Tanto ... como can also be used with adverbs:
He was a weak man both physically and mentally Era un hombre débil, tanto física como mentalmente
NOTE When adverbs ending in -mente are linked together with a conjunction as here, only the last retains the -mente.
 When both ... and relates to verbs, you can usually use y además:
He both paints and sculpts Pinta y además hace esculturas
 Use a la vez to comment on descriptions which are both true at the same time:
The book is both interesting and depressing El libro es interesante y deprimente a la vez
Collins Spanish Dictionary - Complete and Unabridged 8th Edition 2005 © William Collins Sons & Co. Ltd. 1971, 1988 © HarperCollins Publishers 1992, 1993, 1996, 1997, 2000, 2003, 2005


adjles deux
prontous les deux(toutes)
Emma and Jane both went → Emma et Jane y sont allées toutes les deux.
They've both left → Ils sont partis tous les deux.
We both went → Nous y sommes allés tous les deux.
both of
Both of your answers are wrong → Vos réponses sont toutes les deux mauvaises.
Both of them have left → Ils sont partis tous les deux.
Both of us went → Nous y sommes allés tous les deux.
They saw both of us → Ils nous ont vus tous les deux.
He speaks both German and Italian → Il parle allemand et italien., Il parle et l'allemand et l'italien.
Both Maggie and John are against it → Maggie et John sont tous les deux contre.
They sell both the fabric and the finished curtains → Ils vendent à la fois le tissu et les rideaux finis.
Collins English/French Electronic Resource. © HarperCollins Publishers 2005


adjbeide; both (the) boysbeide Jungen
pronbeide; (two different things) → beides; both of them were there, they were both theresie waren (alle) beide da; two pencils/a pencil and a picture - he took bothzwei Bleistifte/ein Bleistift und ein Bild - er hat beide/beides genommen; both of these answers are wrongbeide Antworten sind falsch; both of you are wrongihr habt (alle) beide unrecht; come in both of youkommt beide herein; I meant both of youich habe euch beide gemeint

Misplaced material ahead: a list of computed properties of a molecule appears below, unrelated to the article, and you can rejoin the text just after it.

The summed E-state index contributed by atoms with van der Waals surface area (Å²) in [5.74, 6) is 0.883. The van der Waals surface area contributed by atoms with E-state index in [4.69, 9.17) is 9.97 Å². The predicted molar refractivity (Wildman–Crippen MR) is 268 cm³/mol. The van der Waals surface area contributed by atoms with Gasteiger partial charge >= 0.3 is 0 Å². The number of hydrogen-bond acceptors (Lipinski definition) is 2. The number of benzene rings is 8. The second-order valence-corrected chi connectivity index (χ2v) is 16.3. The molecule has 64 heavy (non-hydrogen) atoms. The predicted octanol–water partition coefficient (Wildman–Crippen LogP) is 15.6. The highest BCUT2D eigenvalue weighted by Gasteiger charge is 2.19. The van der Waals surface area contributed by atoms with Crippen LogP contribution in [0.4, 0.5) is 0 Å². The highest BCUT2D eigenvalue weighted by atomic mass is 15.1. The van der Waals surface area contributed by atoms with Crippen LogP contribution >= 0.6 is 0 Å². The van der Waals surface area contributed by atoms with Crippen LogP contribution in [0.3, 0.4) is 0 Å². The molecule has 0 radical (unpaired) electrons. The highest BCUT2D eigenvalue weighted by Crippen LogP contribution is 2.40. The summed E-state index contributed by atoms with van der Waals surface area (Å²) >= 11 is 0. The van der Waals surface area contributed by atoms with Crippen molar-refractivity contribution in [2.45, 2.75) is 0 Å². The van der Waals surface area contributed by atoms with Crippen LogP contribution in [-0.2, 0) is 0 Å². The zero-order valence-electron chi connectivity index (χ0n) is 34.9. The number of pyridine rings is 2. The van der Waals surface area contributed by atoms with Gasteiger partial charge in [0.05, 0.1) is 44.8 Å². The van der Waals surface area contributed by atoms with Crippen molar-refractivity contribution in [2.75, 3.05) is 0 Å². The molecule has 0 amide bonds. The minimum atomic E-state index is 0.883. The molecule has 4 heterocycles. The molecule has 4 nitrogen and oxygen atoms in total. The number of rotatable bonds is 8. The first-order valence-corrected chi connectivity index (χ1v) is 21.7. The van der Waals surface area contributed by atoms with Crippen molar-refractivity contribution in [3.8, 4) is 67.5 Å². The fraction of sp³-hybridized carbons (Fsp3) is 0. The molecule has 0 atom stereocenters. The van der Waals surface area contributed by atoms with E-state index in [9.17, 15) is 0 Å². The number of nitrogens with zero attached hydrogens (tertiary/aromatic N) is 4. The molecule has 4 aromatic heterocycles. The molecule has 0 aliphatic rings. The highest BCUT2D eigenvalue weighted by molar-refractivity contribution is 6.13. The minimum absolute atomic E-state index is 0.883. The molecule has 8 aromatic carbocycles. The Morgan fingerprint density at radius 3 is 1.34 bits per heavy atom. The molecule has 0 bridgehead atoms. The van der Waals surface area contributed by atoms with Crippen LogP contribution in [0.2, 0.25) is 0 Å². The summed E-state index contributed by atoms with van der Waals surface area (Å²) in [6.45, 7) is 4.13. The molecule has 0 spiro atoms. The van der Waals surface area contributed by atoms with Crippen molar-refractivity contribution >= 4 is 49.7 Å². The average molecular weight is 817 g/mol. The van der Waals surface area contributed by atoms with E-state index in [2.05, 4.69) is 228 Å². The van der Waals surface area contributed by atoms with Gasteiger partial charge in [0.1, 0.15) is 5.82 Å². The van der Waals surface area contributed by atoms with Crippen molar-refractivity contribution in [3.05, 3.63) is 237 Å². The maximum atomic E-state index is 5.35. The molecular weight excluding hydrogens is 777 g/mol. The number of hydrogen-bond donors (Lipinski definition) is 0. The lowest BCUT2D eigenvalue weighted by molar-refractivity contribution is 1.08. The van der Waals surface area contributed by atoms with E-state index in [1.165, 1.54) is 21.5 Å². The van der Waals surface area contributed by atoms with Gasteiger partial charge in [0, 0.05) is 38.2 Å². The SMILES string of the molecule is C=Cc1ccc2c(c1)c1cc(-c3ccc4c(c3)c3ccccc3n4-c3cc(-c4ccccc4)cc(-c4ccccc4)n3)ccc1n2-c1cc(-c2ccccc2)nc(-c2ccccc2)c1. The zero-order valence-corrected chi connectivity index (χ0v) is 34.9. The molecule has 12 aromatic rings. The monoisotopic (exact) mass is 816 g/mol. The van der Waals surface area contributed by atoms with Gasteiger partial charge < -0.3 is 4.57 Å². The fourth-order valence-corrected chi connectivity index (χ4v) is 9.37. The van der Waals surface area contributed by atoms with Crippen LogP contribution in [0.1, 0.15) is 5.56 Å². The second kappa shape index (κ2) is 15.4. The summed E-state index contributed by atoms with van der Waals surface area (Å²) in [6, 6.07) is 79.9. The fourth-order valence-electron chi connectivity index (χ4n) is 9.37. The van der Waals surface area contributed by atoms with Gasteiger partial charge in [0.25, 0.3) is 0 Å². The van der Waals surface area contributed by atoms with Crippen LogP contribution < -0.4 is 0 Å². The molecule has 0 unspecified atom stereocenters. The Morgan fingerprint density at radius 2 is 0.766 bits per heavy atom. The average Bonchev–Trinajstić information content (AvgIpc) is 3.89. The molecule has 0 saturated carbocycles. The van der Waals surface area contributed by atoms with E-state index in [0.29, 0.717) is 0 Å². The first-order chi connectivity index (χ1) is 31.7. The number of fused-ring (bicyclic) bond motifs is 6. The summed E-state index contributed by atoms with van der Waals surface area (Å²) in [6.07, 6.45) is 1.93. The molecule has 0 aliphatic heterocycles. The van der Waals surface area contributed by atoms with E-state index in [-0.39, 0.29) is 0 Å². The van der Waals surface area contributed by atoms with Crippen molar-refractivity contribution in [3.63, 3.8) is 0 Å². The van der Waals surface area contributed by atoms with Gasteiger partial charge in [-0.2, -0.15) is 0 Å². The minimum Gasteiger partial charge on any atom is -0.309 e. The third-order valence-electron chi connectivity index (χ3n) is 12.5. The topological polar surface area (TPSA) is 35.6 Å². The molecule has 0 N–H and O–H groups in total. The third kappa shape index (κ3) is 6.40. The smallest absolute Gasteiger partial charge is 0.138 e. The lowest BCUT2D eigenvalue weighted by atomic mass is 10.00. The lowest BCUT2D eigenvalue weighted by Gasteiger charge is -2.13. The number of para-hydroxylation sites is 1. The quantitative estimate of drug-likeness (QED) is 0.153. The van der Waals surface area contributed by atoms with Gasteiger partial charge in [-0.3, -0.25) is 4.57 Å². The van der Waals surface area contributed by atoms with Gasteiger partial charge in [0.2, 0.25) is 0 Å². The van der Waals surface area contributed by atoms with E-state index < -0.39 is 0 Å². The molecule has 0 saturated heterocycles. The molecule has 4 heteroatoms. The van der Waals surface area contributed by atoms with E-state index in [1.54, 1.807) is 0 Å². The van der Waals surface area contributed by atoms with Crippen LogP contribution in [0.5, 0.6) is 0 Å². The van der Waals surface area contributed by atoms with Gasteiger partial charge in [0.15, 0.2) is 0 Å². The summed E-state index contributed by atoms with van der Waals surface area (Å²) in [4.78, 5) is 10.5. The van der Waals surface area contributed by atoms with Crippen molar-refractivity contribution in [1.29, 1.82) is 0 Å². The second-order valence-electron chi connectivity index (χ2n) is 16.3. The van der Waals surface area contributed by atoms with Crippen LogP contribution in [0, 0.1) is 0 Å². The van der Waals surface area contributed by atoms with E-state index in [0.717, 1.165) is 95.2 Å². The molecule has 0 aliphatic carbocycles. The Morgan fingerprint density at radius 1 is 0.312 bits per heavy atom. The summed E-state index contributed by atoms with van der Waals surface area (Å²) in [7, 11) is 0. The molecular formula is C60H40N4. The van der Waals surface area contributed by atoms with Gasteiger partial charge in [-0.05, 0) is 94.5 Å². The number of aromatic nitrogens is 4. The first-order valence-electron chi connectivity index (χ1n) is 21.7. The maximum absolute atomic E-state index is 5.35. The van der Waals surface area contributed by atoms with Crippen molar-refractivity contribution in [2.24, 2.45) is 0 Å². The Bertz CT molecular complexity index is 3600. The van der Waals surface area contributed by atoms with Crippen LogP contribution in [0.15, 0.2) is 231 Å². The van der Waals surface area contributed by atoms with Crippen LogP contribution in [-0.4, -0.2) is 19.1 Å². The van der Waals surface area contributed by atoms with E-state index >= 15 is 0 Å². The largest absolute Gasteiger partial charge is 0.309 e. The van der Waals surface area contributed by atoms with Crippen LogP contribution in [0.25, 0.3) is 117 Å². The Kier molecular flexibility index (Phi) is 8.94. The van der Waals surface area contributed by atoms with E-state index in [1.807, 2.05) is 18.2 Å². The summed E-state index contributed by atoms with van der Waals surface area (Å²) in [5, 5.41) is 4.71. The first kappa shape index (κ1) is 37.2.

adv both … and …sowohl …, als auch …; both you and Iwir beide; John and I both cameJohn und ich sind beide gekommen; she was both laughing and cryingsie lachte und weinte zugleich or gleichzeitig; I’m both pleased and not pleasedich freue mich und auch wieder nicht; is it black or white? — bothist es schwarz oder weiß? — beides; you and me both (inf)wir zwei beide (inf)
Collins German Dictionary – Complete and Unabridged 7th Edition 2005. © William Collins Sons & Co. Ltd. 1980 © HarperCollins Publishers 1991, 1997, 1999, 2004, 2005, 2007


1. adjtutti/e pl e due, entrambi/e pl, ambedue inv
both books/boys → tutti e due or entrambi or ambedue i libri/ragazzi
2. prontutti/e pl e due, entrambi/e pl, ambedue inv
they were both there, both of them were there → c'erano tutti e due
both of us went, we both went → ci siamo andati tutt'e due
both are to blame → la colpa è di tutti e due
both of us agree → siamo d'accordo tutti e due
come in both of you → entrate tutti e due
she has 2 daughters: both are blonde → ha 2 figlie, bionde entrambe
3. adv John and I both wentci siamo andati sia John che io
both you and I saw it → l'abbiamo visto sia tu che io
both this and that → sia questo che quello
she was both laughing and crying → piangeva e rideva a un tempo or allo stesso tempo
he both plays and sings → oltre a suonare canta
they sell both meat and poultry → vendono sia carne che pollame
Collins Italian Dictionary 1st Edition © HarperCollins Publishers 1995


(bouθ) adjective, pronoun
the two; the one and the other. We both went; Both (the) men are dead; The men are both dead; Both are dead.
Kernerman English Multilingual Dictionary © 2006-2013 K Dictionaries Ltd.


كِلا oba begge beide αμφότεροι, και οι δύο ambos molemmat les deux oba, obojica entrambi 両方, 両方の 양쪽, 양쪽의 beide både, begge oba, obaj ambos оба båda เหมือนกัน, ทั้งสอง her iki, her ikisi de cả hai 两者, 双方
Multilingual Translator © HarperCollins Publishers 2009


a. pron. ambos, ambas
los dos, las dos.
English-Spanish Medical Dictionary © Farlex 2012